Newspaper Page Text
Maaatnir of tfct Aodit Bureau at Clrcoiatttma.
MONDAY, 'JANUARY 81, 1921
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SOtMBKR Or THE ASSOCIATED PREftS
tha Aaaociatcd Preaa U sadu?l?ely tntitlad t?
fee oh tnr rcpubllcation of al! iwss <liapatcin?
csredltai to It or uot othcmia* crwJHod in (fcia
Mpar. ' and also the local oewa ?c* apontamoua
?M(ln publbhed heretn.
All *Jfh?? of repubitcatlon of all at*** aadttar
hartin also are reccnred.
The most important result of the
Paris conference, apart from the
fixation of the German reparations
total, was the restoration of Allied
concord. Renewal of the concert
between Great Britain and France
-T-if it lasts?is perhaps even more
important than the agreement on
what Germany ?ught to pay. Ger?
many intends to pay as little as pos
sible. The Germans are groaning
and shrieking St the size of the bill
which is to be presented at Brussels
to their economic experts. Ger
many's consent is neceseary to the
*evision of the treaty terms which
the Allied reparations draft in
volves. She may withhold it. But
in that case the Allied powers will
fall back on the treaty provisions
themselves, which are potentially
Allied concert is indispensable to
any real execution of the treaty. It
is thetefore of vast importance that
circuihstances have again brought
the Allies to a clear realization of
that fact. The Council before ad
journmg adopted a resolution de
claring that close union is as necos
aary how as it was during the war
and pledging its members to allow
nothing. to impair it. Without such
union they cannot enforce the
weaiy or get Germany to accept the
Pari3 reparation scheme in lieu of
the treaty reparation scheme. If
they don't hold together it will be
difficult to bring enough economic
and military- pressure on Germany
to make her keep her promises.
The Paris agreement went further
than any previc ts Allied engage
ment for enforcing the treaty. It
provides for .additional occupations
of territory and admits the right of
France to levy direct taxation in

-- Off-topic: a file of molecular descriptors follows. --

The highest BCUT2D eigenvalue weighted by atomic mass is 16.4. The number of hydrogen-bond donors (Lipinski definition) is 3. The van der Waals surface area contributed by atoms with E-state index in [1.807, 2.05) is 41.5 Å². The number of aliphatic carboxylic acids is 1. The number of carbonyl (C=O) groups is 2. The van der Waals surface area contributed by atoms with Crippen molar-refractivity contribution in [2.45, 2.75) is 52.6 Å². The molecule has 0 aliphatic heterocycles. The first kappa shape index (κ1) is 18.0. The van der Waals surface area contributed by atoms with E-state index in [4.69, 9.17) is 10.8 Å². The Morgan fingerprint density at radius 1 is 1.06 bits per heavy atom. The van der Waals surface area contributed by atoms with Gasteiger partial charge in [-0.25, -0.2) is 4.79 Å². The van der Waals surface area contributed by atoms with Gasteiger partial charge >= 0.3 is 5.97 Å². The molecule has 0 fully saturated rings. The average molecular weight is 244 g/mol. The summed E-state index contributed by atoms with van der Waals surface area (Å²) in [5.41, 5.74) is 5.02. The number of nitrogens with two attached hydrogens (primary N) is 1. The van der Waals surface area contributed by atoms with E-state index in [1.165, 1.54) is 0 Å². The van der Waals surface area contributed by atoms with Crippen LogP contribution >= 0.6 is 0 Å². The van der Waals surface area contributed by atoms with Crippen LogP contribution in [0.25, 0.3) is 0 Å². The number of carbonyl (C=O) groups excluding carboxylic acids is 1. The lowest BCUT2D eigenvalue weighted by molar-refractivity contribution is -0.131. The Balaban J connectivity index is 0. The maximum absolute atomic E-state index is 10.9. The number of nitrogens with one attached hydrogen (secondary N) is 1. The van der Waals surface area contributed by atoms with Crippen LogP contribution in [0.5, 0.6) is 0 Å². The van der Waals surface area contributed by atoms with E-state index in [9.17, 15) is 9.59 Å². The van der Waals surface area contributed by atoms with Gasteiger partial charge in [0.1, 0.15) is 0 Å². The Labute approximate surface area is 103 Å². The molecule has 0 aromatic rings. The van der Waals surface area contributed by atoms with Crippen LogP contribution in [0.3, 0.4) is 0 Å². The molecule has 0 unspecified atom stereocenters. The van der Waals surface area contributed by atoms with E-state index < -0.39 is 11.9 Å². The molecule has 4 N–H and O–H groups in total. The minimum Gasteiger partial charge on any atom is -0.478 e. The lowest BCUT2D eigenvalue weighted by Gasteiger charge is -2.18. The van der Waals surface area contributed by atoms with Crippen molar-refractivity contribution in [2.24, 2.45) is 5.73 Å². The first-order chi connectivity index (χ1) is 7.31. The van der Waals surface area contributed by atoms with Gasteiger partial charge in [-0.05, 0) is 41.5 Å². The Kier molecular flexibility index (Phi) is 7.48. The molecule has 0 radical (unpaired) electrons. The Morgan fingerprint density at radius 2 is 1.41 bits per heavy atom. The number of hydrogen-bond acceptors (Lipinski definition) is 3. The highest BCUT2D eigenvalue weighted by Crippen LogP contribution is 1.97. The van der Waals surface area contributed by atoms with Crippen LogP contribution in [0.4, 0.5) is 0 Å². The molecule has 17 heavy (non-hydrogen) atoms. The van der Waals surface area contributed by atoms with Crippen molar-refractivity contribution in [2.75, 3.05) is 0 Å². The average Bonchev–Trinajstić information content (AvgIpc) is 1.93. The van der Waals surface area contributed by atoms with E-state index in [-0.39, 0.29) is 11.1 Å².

1,he Rhine Province if Berlin
defaults on payments due. It
represents a striking change of
view on the part of the British
government. Lloyd George at
Paris seemed , to be more in
Huenced by broad politieal consid
erations than he had been at Hythe,
Boulogne, San Remo or Spa. He
has broken away from the Keynes
doctrines. He now apparently
places more value on 'continued co
operation with France than on the
immediate economic advantages
which might result from an inde
pendent exploitation of British
trade with Germany or Russia.
The great gain of the Paris meet?
ing is that it brings the Allies back
to a salutary realization that Ger?
many may be able to beat them
pieceineal on the treaty, as she
would have beaten them piecemeal
on the battlefield. They made peace
with Germany, But against her
sullen resistance and infinlte bad
faith no one of them can adequate
ly enforce it standing alone. It was
a gross error to assume that the
war was over in all senses when
. Germany sigried the Versailles con
vention. The war will not be over
until the vanquished sincerely ac?
cept the peace and quit haggling
over the price they have to pay
Germany would repudiate *><-??
debt and flght again if she though.
the?e was any profit in doing so.
She will try to repudiate her debt
without flghting. Allied concert
and Allied military preparedness
are therefore the only practicable
guaranties of peace in Europe or of
the permanence. of the Versailles
Th? Sheppard-Towner Bill
The appj-ovjrt of the Sheppard
Towaer maternity bill by the House
Committee on Interstate and Foreign
Commerce clears the way for tne
passage of this constructive meas
ure. The bill has the indorsement
of every important religious denom
ihation in the United States and oi
womsn's organizfttions generally. Ib
tHfc words of the committee report,
"This legislation is emergenc^irj
eharaeter and is intended to stimu
late #nd aid the states to provide
raeans for saving the lives of thou?
sands of mothers and infants who
are annuajjydying for want of care
and attention. . . . It was shown
in hearings before the committee
thalf in a single year 23,000 mothers
dietf in maternity cases and that
ne*#ljr 260,000 infants less than a
y?ar old died and that most of these
deaths could have been' prevented."
The importance of this bill lies in
the fact that it will make it possi?
ble to carry tojsmall places. and rural
communities the aid and instruction
requtred to make motherhood safe.
Large cities are already doing work
?f this kind, And jt'he results have
proved that deaths in maternity
cases raay be reduced one-half to
two-Ahirds. In New York City the
director of child hygiene says that
the infant mortality rate has been
reduced almost qne-half for the
whole city, although the work so far
covera only part of the city.
The bill haa already passed the
Senate, and the favorable action of
the House committee indicatea th?t
the House will soon take similar
The Long Island Decwion
The five justices sitting in the
Appellate Division of the Supreme
Court, Second Department, made
short work of the injunction recently
granted by Justice Benedict, restrain
ing the Long Island Railroad from in
creasing passenger fares. The Fed
eral Interstate Commerce Commis?
sion had authorized the railroads to
increase their freight and passenger
rates in compliance with a direction
given it in the Esch-Cummins law.
The New York Public Service com?
missions approved the freight rate
increases, but tried to hold up the
passenger rate increases. On appeal
the Federal commission sustained
the roads, and the question was then